Streaming company Quibi, which on Wednesday announced plans to shutter its operations, will go down as the largest and among the quickest collapses in startup history.
The short-form video-streaming provider raised $1.75 billion, primarily from major entertainment studios—more than any other venture-backed company to meet a similar fate, according to PitchBook data. It flopped just shy of three years from the time it first took in financing, putting it among the fastest flare outs on record, the data shows.
Electric vehicle maker Fisker Automotive was the next-largest VC-backed failure, raising around $1.2 billion before filing for Chapter 11 bankruptcy protection in 2013. Fisker was later bought and relaunched as Karma Automotive, and its founder, Henrik Fisker, launched a second EV company bearing his name that went public through a SPAC merger this summer.
10 largest VC-backed closures and bankruptcies
Solar panel maker Solyndra took in $848 million before its 2011 bankruptcy. Theranos, the allegedly fraudulent blood-testing startup, raised $810 million and reached a valuation of around $9 billion before going under. Theranos reportedly shares two investors in common with Quibi: Mexico’s telecom billionaire Carlos Slim and Madrone Capital Partners, a VC firm led by Walmart heir Greg Penner.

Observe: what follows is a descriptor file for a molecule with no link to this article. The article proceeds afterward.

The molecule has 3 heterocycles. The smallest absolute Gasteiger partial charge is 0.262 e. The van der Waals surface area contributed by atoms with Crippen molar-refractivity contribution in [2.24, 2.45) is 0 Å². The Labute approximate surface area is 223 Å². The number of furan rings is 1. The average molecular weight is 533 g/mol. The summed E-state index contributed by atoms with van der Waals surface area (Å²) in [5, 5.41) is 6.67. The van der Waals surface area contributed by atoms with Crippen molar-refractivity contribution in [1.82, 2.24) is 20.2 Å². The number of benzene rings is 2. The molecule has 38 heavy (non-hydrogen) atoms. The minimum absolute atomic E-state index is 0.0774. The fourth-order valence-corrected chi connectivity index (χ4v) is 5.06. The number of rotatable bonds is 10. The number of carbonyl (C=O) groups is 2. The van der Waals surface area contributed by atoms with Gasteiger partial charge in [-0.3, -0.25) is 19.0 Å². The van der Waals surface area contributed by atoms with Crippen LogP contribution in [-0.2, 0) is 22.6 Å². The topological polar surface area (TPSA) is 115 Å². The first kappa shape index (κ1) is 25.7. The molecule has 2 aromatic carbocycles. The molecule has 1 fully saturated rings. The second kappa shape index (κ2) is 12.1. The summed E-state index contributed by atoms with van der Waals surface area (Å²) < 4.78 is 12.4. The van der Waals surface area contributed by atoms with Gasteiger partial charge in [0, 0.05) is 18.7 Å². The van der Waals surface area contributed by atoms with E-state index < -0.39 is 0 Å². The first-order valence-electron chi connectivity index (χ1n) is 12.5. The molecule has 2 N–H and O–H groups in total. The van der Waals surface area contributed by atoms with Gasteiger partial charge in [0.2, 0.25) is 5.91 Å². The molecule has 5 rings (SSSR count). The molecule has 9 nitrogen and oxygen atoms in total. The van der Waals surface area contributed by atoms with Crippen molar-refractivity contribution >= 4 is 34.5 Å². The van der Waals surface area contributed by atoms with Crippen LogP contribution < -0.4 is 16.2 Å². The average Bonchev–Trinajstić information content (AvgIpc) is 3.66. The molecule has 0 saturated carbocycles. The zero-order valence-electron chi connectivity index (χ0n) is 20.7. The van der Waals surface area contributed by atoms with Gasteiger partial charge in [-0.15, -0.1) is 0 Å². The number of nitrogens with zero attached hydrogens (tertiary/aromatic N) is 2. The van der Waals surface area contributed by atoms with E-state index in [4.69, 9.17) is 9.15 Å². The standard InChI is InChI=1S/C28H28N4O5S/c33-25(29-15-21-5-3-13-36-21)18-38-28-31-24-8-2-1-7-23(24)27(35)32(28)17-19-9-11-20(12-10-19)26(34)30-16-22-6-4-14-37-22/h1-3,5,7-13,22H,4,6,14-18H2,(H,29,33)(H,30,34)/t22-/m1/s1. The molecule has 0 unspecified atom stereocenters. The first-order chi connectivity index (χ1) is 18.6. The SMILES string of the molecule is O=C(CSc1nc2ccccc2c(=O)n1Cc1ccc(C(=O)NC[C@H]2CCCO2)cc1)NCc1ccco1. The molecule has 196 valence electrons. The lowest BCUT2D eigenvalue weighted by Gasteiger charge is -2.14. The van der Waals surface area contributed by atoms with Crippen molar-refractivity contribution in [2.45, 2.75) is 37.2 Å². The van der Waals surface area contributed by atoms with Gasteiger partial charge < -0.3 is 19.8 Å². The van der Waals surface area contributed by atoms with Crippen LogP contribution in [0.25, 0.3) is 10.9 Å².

But each of those companies operated for at least five years after their first financing round prior to going bankrupt or out of business, making Quibi notable among shutdowns that raised heaps of cash.
A small number of well-financed startups shuttered faster than Quibi, which landed its first investment in early 2018. Telecom company Sigma Networks shut down in 2002, less than a year after receiving its first financing. Quibi also lasted longer than sports league Alliance of American Football and mobile phone service provider Amp’d Mobile, which both logged less than two years before their respective bankruptcies.
Quibi executives blamed much of the company’s misfortune on the bad timing of the coronavirus. The app and the short-form television shows it hosted were designed for people on the go, not stuck at home under lockdown orders.
In a statement announcing the wind-down, founder Jeffrey Katzenberg and CEO Meg Whitman admitted the failure was also likely because “the idea itself wasn’t strong enough to justify a standalone streaming service.”
Attempts to sell the company were not successful in part because Quibi does not own many of the shows in its library, according to The Wall Street Journal.
However, the company still plans to find buyers for its content and technology. Quibi hopes to return around $350 million to investors after paying its debts and setting aside reserves, according to The Information.